“Best quarterback coach in the league,” I said.
He paused for a moment. “I think you may be looking at your situation the wrong way,” he said.
“What do you mean?”
He explained that he traveled the world in search of organizations that created opportunities for employees to become the best. “I gotta be honest with you, Steve,” he said. “I don’t know that I’ve seen an organization better than this one.”
I was intrigued.
“If I understand your situation with the 49ers correctly,” he continued, “you are in the one place in the NFL where you can find out just how good you can get.”
Now he really had my attention.
“And few people in the world get to find out how good they are at one thing,” he said. “They are stuck somewhere in life where they don’t have the opportunity or the platform to find out.”
I had never looked at it like that. And I had completely lost track of time as I considered what he was saying. The plane touched down in San Francisco, and we were about to get off.
“So here’s the question,” he said. “Do you want to find out how good you can get?”
“Yeah, I do.”
“I mean, some people are just afraid to find out,” he said.
“No. I absolutely want to find out.”
“Then go do it,” he said. “Good luck.”
I’m a big Star Wars fan, and this was a Yoda moment. My axis had just flipped. I was searching for a new perspective, and I had found it in my chance encounter with Covey. It was divine intervention that forced me to rethink my situation in a completely different paradigm.
I have a quest, I told myself. My quest is to find out how good I can become.
It’s not about comparisons or outside expectations.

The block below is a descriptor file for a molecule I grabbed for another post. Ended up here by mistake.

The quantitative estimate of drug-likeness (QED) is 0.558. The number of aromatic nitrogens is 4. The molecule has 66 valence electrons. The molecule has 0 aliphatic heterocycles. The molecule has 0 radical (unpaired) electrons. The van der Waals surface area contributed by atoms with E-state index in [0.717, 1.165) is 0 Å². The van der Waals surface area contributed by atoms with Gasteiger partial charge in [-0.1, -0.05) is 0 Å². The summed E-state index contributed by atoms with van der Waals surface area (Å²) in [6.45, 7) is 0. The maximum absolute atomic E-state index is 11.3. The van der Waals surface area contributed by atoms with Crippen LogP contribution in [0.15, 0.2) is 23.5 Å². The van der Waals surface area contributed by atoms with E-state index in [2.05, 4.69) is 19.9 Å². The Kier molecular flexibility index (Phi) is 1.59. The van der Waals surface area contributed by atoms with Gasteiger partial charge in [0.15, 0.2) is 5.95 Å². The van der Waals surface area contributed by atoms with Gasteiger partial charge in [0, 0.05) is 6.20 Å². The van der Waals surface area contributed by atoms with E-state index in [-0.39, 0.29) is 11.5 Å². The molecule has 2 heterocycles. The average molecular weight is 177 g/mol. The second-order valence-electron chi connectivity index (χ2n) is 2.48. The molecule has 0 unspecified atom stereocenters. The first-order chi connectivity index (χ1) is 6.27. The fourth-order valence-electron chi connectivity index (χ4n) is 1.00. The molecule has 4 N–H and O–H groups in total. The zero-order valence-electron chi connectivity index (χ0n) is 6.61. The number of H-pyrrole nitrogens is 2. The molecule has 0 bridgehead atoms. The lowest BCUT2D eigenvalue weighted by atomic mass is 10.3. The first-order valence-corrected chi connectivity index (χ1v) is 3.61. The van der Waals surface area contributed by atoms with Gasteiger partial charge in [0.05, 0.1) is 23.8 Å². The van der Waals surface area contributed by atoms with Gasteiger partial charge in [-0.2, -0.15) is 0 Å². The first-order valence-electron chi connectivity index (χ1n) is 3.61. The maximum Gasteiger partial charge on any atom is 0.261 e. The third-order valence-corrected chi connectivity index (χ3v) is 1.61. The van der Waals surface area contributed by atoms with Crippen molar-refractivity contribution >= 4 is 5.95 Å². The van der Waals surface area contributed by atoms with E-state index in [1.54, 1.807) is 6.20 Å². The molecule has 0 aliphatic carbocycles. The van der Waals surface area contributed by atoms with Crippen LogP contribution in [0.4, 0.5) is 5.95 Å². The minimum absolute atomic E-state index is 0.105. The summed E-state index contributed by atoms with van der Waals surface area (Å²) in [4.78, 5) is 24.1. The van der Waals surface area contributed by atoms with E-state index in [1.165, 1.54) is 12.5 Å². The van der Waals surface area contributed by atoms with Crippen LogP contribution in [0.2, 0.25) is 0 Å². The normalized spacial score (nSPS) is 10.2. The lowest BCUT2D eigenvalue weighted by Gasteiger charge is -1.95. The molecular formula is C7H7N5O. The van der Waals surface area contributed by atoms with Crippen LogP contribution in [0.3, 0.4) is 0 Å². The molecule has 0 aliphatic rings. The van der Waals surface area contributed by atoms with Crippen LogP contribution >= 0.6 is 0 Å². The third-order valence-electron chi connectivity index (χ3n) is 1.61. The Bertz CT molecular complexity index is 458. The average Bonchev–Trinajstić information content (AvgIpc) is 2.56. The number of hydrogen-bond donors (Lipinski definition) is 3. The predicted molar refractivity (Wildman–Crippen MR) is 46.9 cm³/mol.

It wasn’t going to be easy. But I couldn’t wait to get back on the field.
Despite his optimistic new perspective, however, the season got even harder for Young when he sustained a knee injury, giving fellow quarterback Steve Bono a chance to shine as starting quarterback. It wasn’t until Bono was injured that Young was allowed to play again in the 15th game of the season.
The 1992 season was also rough for Young, and at one point it seemed his job was in serious jeopardy. Ultimately, however, he was instrumental in helping the team achieve an impressive 14-2 record. That year he also received the NFL Most Valuable Player Award.
In the spring of 1993, at Montana’s request, San Francisco traded Montana to the Kansas City Chiefs. Young was now the 49ers’ undisputed starter and would remain so for the rest of his career. In 1994, Young led his team to victory in Super Bowl XXIX, where he scored a record-breaking six touchdowns (surpassing the previous Super Bowl record set by Joe Montana). He was also named Super Bowl MVP.
Adapted from QB: My Life Behind the Spiral, by Steve Young, with Jeff Benedict.
Lead image from Associated Press
Read more about Steve Young in the September/October issue of LDS Living Magazine, available at Deseret Book. This edition also features stories about Studio C, the Church in Fiji, and an interview with New York Times best-selling author Jeff Benedict.